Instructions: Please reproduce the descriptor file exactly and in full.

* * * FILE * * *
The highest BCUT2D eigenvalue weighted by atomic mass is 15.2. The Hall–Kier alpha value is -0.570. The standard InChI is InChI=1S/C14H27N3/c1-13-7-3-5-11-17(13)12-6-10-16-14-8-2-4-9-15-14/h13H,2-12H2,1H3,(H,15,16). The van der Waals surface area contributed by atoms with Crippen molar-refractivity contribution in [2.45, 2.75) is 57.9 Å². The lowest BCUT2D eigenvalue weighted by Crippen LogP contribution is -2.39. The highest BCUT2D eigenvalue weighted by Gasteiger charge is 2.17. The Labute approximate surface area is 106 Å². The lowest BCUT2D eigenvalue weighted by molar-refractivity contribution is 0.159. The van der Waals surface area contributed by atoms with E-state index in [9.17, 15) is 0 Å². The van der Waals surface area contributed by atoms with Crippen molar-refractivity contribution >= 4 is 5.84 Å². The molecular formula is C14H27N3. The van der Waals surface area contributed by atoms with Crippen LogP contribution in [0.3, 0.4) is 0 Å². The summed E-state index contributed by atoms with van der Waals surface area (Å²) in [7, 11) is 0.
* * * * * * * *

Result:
The highest BCUT2D eigenvalue weighted by atomic mass is 15.2. The Hall–Kier alpha value is -0.570. The standard InChI is InChI=1S/C14H27N3/c1-13-7-3-5-11-17(13)12-6-10-16-14-8-2-4-9-15-14/h13H,2-12H2,1H3,(H,15,16). The van der Waals surface area contributed by atoms with Crippen molar-refractivity contribution in [2.45, 2.75) is 57.9 Å². The lowest BCUT2D eigenvalue weighted by Crippen LogP contribution is -2.39. The highest BCUT2D eigenvalue weighted by Gasteiger charge is 2.17. The Labute approximate surface area is 106 Å². The lowest BCUT2D eigenvalue weighted by molar-refractivity contribution is 0.159. The van der Waals surface area contributed by atoms with E-state index in [9.17, 15) is 0 Å². The van der Waals surface area contributed by atoms with Crippen molar-refractivity contribution >= 4 is 5.84 Å². The molecular formula is C14H27N3. The van der Waals surface area contributed by atoms with Crippen LogP contribution in [0.3, 0.4) is 0 Å². The summed E-state index contributed by atoms with van der Waals surface area (Å²) in [7, 11) is 0.